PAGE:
Islamabad, Aug.28 (ANI): The recent violations of the November 2003 cease-fire agreement reached between India and Pakistan; have proved to be a huge setback for the resumption of bilateral composite dialogue between the governments of the two countries, admitted Pakistan Prime Minister Nawaz Sharif's Special Advisor on Foreign and Security Affairs Sartaj Aziz on Wednesday.
In an interview given to Dawn TV, Aziz said that even to this date, India has not been able to prove on substantiate its claim that the Pakistan Army was directly or indirectly involved in cease-fire violations that allegedly took place on August 6, and resulted in the ambushed death of five Indian soldiers.
New Delhi, he said, has repeatedly altered its statements on the event
He further went on to say that Islamabad had offered New Delhi joint investigations under U.N. supervision to ascertain what led to the cease-fire violations on the LOC and to the deaths or injuries of security and civilian personnel in the area, but New Delhi refused to accept the proposal.
"We have tried not to escalate the situation on the border because we feel any such step will have a long-term impact on the relationship between India and Pakistan," Aziz said during the interview.
He revealed that prior to the cease-fire violation episodes, the officials and leaderships of Pakistan and India had started talks again on issues such as water, Sir Creek and Kashmir, and were in the process of laying the ground for a resumption of the suspended bilateral composite dialogue, but all of this was negated by some elements in both Pakistan and India, who did not want a normalization of ties between the two countries.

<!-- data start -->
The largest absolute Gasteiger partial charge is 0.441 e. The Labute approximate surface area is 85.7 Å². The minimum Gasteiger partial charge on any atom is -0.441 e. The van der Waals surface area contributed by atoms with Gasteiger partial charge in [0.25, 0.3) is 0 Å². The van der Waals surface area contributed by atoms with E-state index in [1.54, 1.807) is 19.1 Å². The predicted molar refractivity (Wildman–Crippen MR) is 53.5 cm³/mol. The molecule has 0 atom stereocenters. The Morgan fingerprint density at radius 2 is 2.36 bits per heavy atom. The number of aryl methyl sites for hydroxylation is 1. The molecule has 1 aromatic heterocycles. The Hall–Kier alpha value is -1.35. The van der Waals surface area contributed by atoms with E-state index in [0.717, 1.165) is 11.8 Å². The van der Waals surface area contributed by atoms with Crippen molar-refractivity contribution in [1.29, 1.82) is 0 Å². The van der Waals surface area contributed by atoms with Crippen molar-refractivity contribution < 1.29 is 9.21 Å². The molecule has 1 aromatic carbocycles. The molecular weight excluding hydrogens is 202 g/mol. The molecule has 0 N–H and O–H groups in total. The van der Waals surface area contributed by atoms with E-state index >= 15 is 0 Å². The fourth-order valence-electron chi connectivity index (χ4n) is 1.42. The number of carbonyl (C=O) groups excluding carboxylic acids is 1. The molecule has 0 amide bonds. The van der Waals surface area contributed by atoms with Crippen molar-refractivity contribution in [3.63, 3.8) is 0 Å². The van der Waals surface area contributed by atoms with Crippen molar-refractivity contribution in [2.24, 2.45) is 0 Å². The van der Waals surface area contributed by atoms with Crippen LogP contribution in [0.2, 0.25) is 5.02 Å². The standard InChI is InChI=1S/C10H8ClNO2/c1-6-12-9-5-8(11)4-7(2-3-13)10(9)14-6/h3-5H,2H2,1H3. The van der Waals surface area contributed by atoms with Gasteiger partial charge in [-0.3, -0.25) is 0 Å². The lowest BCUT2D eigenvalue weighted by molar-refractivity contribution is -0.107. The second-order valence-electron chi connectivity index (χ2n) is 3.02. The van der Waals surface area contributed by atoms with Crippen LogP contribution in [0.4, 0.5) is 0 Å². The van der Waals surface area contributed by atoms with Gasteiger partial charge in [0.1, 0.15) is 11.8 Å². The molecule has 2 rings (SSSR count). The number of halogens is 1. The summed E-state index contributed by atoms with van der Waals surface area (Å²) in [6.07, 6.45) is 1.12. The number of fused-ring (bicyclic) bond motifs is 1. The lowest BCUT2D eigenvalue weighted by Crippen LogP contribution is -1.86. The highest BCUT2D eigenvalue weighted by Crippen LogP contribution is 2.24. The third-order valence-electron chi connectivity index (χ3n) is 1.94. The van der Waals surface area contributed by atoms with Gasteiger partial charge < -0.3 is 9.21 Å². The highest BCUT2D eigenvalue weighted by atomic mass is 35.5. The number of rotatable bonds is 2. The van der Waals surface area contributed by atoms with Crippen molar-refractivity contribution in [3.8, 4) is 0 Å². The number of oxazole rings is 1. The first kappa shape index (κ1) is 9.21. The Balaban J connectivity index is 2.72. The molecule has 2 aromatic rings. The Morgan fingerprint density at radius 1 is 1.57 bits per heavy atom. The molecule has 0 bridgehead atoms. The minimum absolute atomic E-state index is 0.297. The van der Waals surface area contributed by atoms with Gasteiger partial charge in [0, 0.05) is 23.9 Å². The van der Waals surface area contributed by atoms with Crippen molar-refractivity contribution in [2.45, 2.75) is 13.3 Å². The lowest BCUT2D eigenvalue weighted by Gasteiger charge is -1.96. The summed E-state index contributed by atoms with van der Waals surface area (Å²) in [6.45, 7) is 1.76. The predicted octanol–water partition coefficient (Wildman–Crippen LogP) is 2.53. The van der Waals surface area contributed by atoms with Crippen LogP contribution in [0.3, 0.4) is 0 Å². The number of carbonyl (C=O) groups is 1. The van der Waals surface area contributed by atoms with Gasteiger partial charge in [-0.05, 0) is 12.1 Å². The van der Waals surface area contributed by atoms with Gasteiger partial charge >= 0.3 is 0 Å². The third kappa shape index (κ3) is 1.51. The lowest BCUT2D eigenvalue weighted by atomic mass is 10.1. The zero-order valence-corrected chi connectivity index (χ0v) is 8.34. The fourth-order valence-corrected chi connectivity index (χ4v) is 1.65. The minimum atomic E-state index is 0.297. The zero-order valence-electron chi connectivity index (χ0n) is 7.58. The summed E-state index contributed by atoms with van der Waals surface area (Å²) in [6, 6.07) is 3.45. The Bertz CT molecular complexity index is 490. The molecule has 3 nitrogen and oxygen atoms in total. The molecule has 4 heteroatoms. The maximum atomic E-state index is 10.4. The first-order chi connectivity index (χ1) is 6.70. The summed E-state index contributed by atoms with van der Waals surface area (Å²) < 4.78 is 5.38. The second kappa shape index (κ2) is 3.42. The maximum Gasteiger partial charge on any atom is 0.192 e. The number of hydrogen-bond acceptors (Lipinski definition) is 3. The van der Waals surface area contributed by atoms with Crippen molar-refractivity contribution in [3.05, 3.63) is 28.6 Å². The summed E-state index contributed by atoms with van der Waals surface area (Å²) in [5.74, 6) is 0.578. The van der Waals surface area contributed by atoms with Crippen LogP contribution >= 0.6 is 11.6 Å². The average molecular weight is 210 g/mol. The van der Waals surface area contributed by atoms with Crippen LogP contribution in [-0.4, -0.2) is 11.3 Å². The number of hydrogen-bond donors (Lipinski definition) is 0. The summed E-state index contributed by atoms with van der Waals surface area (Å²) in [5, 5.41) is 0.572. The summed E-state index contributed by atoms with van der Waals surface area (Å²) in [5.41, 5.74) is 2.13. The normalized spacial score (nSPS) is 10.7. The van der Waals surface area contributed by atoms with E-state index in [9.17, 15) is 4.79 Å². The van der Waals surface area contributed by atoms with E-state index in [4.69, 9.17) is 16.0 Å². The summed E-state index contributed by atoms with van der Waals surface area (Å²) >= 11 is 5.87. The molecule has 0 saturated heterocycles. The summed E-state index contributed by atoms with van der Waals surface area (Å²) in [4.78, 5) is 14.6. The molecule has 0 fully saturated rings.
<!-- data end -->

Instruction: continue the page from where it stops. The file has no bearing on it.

He recalled having met Indian Prime Minister Manmohan Singh in 2005, and the latter telling him then that, "One of my goals in life is to establish a durable peace between India and Pakistan, and if I succeed in this, I will get a footnote in history."
Aziz said that when Nawaz Sharif won the general elections in May this year, he had said that he wanted to restart the talks' process that had got derailed after the 1999 Lahore Declaration, the onset of the Kargil War and the bloodless military coup that removed him from power in October of the same year.
Aziz said that a clear indication of the possibility of the composite dialogue being resumed between Pakistan and India, could be gleaned from the fact that Prime Minister Sharif had spoken twice with Prime Minister Manmohan Singh after winning elections and assuming office, that Prime Minister Singh's Special Representative for Pakistan Satinder K. Lambah had been sent twice to Islamabad for talks with Prime Minister Sharif and that former Pakistan foreign secretary Shahryar Khan had also come to New Delhi and had had a fruitful engagement with the Indian leadership.
He said that both sides took six weeks to decide on the agenda for the two heads of government to take up on the sidelines of this year's U.N. General Assembly session in New York to set the ball rolling for the resumption of the composite dialogue, but the unfortunate events of August 6 and thereafter, delivered a huge setback.
Aziz also said that India is not comfortable with Pakistan's relationship with China and Afghanistan.
He also questioned New Delhi's oft repeated charge that the Pakistan establishment and the armed forces were not on the same page.
"This is just an excuse by those who don't want to move on the peace process. The Pakistan Army also wants internal and external peace and stability, besides the economic betterment of Pakistan," he said. (ANI)